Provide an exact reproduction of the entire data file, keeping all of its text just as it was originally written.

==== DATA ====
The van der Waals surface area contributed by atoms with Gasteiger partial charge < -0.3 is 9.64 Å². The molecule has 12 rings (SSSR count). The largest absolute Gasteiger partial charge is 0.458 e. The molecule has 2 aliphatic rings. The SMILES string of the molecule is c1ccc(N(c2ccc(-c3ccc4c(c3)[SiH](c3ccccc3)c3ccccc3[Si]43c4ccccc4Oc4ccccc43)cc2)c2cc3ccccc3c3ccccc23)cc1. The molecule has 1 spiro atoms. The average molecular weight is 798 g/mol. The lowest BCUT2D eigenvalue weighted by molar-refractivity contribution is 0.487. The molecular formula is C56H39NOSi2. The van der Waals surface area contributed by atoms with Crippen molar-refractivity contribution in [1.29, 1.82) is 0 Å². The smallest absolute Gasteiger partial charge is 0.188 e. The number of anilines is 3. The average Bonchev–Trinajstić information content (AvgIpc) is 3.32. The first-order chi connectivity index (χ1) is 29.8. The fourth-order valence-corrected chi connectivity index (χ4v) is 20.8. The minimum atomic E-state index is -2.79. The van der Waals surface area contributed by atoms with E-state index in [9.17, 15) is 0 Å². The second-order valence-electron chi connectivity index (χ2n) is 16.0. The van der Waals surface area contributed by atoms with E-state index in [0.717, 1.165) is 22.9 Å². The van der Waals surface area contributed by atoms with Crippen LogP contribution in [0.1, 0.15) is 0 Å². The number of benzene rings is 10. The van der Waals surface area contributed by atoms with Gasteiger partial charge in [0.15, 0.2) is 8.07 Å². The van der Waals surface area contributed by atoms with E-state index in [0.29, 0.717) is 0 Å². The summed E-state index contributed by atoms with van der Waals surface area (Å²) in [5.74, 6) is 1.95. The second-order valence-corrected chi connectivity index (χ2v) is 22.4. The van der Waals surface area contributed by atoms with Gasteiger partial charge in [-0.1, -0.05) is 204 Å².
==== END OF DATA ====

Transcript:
The van der Waals surface area contributed by atoms with Gasteiger partial charge < -0.3 is 9.64 Å². The molecule has 12 rings (SSSR count). The largest absolute Gasteiger partial charge is 0.458 e. The molecule has 2 aliphatic rings. The SMILES string of the molecule is c1ccc(N(c2ccc(-c3ccc4c(c3)[SiH](c3ccccc3)c3ccccc3[Si]43c4ccccc4Oc4ccccc43)cc2)c2cc3ccccc3c3ccccc23)cc1. The molecule has 1 spiro atoms. The average molecular weight is 798 g/mol. The lowest BCUT2D eigenvalue weighted by molar-refractivity contribution is 0.487. The molecular formula is C56H39NOSi2. The van der Waals surface area contributed by atoms with Crippen molar-refractivity contribution in [1.29, 1.82) is 0 Å². The smallest absolute Gasteiger partial charge is 0.188 e. The number of anilines is 3. The average Bonchev–Trinajstić information content (AvgIpc) is 3.32. The first-order chi connectivity index (χ1) is 29.8. The fourth-order valence-corrected chi connectivity index (χ4v) is 20.8. The minimum atomic E-state index is -2.79. The van der Waals surface area contributed by atoms with E-state index in [9.17, 15) is 0 Å². The second-order valence-electron chi connectivity index (χ2n) is 16.0. The van der Waals surface area contributed by atoms with E-state index in [0.717, 1.165) is 22.9 Å². The van der Waals surface area contributed by atoms with Crippen LogP contribution in [0.1, 0.15) is 0 Å². The number of benzene rings is 10. The van der Waals surface area contributed by atoms with Gasteiger partial charge in [0.15, 0.2) is 8.07 Å². The van der Waals surface area contributed by atoms with E-state index in [0.29, 0.717) is 0 Å². The summed E-state index contributed by atoms with van der Waals surface area (Å²) in [5.74, 6) is 1.95. The second-order valence-corrected chi connectivity index (χ2v) is 22.4. The van der Waals surface area contributed by atoms with Gasteiger partial charge in [-0.1, -0.05) is 204 Å².